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President Obama: "Providing people with health care—that should be a no-brainer”

On Wednesday, President Obama spoke about the Affordable Care Act at Faneuil Hall in Boston. It was an important backdrop: On the same stage, seven years ago, then-Governor Mitt Romney signed into law a bipartisan, sweeping overhaul of the Massachusetts health care system. It was a bold reform, forged across the aisle, and it served as a blueprint for the Affordable Care Act.

Like Obamacare, Massachusetts health reform had its hiccups upon implementation. There were technical issues. There was a slow start to enrollment, with only 123 people signing up in the first month. But the kinks were eventually smoothed out, and by the end of the enrollment period, more than 36,000 people had signed up for affordable plans with good coverage. Today, there is nearly universal coverage in Massachusetts, and the vast majority of Bay Staters are happy with their insurance plans.

President Obama also addressed a new scare campaign from those trying to sabotage the law. This time, they're claiming that people whose insurance companies have canceled their current health plans are losing coverage. The President provided some crucial context to clarify things: Nobody is getting health care taken away from them.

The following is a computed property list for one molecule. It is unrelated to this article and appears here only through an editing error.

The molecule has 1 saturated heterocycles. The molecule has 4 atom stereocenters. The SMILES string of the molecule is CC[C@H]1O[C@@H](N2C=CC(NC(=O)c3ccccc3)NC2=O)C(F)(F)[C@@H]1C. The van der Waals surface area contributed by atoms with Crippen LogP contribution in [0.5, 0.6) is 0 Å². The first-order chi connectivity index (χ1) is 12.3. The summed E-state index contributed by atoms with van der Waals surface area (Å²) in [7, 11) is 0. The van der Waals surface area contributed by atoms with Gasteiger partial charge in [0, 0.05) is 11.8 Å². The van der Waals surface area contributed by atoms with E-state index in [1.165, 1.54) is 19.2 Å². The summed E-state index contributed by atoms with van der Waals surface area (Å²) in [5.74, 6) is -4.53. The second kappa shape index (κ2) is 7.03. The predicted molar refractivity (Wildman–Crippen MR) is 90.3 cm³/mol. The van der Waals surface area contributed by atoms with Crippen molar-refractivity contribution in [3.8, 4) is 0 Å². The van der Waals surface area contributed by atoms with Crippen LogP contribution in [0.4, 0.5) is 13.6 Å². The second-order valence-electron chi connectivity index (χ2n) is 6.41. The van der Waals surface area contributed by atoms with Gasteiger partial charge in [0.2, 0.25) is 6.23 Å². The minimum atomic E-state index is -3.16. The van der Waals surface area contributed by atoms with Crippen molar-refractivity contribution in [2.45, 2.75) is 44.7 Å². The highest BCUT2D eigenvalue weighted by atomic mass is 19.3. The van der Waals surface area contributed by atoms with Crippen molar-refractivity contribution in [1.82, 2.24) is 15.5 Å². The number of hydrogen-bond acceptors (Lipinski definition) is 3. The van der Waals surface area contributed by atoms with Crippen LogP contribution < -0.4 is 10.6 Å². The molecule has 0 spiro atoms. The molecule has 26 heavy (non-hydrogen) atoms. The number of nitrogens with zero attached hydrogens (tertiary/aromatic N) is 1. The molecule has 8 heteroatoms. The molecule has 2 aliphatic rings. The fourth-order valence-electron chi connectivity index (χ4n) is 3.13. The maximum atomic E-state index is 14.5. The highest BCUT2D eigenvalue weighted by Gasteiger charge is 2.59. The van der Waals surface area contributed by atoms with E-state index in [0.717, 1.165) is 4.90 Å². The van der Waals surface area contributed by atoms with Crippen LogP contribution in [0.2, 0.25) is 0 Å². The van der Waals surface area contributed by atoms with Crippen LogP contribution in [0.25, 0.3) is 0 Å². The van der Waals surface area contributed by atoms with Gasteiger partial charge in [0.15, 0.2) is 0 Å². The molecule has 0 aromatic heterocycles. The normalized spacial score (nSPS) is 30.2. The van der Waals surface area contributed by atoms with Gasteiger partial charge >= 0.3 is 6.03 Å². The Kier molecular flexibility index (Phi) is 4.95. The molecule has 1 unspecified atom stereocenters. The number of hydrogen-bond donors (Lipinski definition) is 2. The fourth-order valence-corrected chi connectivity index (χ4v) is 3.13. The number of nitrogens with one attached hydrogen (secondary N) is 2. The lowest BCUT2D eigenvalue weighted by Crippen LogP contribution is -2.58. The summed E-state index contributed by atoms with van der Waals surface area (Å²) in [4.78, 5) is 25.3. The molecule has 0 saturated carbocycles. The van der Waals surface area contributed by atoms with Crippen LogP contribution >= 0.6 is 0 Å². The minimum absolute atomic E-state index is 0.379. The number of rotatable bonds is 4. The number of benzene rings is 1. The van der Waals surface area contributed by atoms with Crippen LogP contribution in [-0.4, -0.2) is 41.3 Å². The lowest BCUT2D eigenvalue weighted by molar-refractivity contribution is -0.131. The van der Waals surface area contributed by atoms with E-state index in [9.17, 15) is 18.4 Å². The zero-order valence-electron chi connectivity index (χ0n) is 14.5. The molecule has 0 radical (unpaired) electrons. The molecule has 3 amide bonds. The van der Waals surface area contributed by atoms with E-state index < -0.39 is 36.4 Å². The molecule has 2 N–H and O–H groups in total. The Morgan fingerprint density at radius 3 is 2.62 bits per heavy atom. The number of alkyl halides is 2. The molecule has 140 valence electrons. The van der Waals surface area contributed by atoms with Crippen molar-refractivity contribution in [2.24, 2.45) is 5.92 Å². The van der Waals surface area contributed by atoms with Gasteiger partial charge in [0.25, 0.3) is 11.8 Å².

As the President said, those who have insurance through employers, like the vast majority of Americans, get to keep those plans. Those who have insurance through the individual marketplace on plans they had when the Affordable Care Act was passed also get to keep those plans. That was what the President promised when he signed the bill into law, and that remains the case.

But it is also true that insurance companies who decide to downgrade or cancel existing plans and choose to replace them are now forced to do so with plans that meet the minimum standards of the Affordable Care Act. That means no more plans that are health insurance in name only—plans that don't cover hospital visits, that cut people off when they got sick, and that don't provide adequate care.

Instead, those insurance companies must offer real, comprehensive health care plans at competitive prices. So while it may be confusing or frustrating to receive a notice from your insurance company that your current plan is no longer available, most of these people will be able to get plans with considerably better coverage at similar or even cheaper rates.

"One of the things health reform was designed to do was to help not only the uninsured but also the underinsured," said President Obama on Wednesday. "And there are a number of Americans, fewer than 5 percent of Americans, who've got cut-rate plans that don't offer real financial protection in the event of a serious illness or an accident."

Just like the Massachusetts health care overhaul, Obamacare hasn't had a perfect beginning. Major reforms like these require hard work to implement. But Massachusetts' health care plan was a success, in no small part because people on both sides of the aisle worked together to make it a success instead of trying to scare people into not getting covered.

Obamacare is also fixing a broken health care system, and it's time for all of us to work together to get people covered. Help get the word out—join Team Obamacare.

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